A fresh history of American labor and the strikes that resulted from companies’ mistreatment of workers.
In each chapter, labor historian Loomis (History/Univ. of Rhode Island; Out of Sight: The Long and Disturbing Story of Corporations Outsourcing Catastrophe, 2015, etc.) discusses the specifics of a strike followed by a section of context about the broader issues in American society undergirding the unrest. The author begins with the women laborers in the mills of Lowell, Massachusetts, who fought terrible factory conditions, during strikes in 1834 and 1836. Refreshingly, Loomis includes the resistance of African-American slaves as a labor-management issue, a topic that constitutes the second chapter. “By walking away from the plantations,” writes the author, “withholding their labor from masters who increasingly could not control them, the slaves undermined the southern economy and morales.” Loomis continues chronologically, ending with the rise of service-worker unions starting in the 1980s, groups that consisted mostly of blacks, Latinos, and new immigrants. Many of them labored in restaurants and hotels, but the movement sometimes went by the catchy name of “Justice for Janitors.” Some theories of government state that those elected to exercise power should protect the exploited. The author generally agrees, but he also explains how both federal and state governments almost always side with employers, usually to the detriment of employees. In the modern era of strikes, President Ronald Reagan smashed the union of air-traffic controllers, who actually served as his own employees. The anti-union fervor of Reagan and others has meant a precipitous decline in organized labor unions in numerous industries, leading to deepening wage inequality, job insecurity, and social unrest. Each chapter of this well-told saga could stand on its own, and the author broadens the value of this primer/well-documented advocacy tract with an appendix that briefly describes 150 significant moments in American labor history.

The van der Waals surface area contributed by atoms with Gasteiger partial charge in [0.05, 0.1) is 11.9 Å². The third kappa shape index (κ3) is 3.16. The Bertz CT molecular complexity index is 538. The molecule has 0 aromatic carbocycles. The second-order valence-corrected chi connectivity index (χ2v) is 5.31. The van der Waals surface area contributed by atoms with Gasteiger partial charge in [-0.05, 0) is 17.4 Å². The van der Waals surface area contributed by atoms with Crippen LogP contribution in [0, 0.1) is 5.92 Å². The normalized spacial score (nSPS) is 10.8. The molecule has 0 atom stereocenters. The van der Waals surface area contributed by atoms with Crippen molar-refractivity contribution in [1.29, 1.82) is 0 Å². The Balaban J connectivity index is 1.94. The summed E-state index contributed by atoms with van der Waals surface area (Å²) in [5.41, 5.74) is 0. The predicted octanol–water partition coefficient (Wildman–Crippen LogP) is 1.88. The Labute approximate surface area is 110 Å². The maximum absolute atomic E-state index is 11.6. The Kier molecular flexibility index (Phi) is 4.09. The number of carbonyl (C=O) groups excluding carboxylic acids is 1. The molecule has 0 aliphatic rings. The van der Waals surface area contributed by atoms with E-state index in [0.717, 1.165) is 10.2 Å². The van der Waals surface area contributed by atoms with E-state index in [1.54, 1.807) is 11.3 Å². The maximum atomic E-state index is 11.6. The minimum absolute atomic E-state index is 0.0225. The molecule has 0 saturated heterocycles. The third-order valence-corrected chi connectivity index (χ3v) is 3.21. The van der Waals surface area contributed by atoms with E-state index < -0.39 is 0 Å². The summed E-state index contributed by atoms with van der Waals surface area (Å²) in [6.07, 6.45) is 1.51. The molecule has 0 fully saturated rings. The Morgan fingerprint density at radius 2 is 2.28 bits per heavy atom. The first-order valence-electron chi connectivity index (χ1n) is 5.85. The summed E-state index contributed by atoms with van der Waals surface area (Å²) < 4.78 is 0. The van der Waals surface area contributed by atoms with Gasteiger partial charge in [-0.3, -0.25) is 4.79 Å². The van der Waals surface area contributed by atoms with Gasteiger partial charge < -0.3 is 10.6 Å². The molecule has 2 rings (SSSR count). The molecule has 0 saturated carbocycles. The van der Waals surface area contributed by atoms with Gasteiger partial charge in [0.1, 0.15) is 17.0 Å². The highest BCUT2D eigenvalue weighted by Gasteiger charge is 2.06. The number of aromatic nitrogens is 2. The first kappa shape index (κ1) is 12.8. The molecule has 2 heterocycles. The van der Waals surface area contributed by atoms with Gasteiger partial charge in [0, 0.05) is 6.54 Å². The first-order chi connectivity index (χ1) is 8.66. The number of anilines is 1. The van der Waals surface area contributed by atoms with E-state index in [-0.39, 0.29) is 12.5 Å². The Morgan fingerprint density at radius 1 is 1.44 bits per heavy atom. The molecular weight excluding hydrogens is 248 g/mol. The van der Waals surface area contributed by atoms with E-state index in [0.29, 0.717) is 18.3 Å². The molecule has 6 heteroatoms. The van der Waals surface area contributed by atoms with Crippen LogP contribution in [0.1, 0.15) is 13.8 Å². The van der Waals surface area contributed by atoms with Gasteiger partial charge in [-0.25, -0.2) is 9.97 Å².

Successfully avoiding academic-ese, Loomis delivers a jargon-free, clearly written history.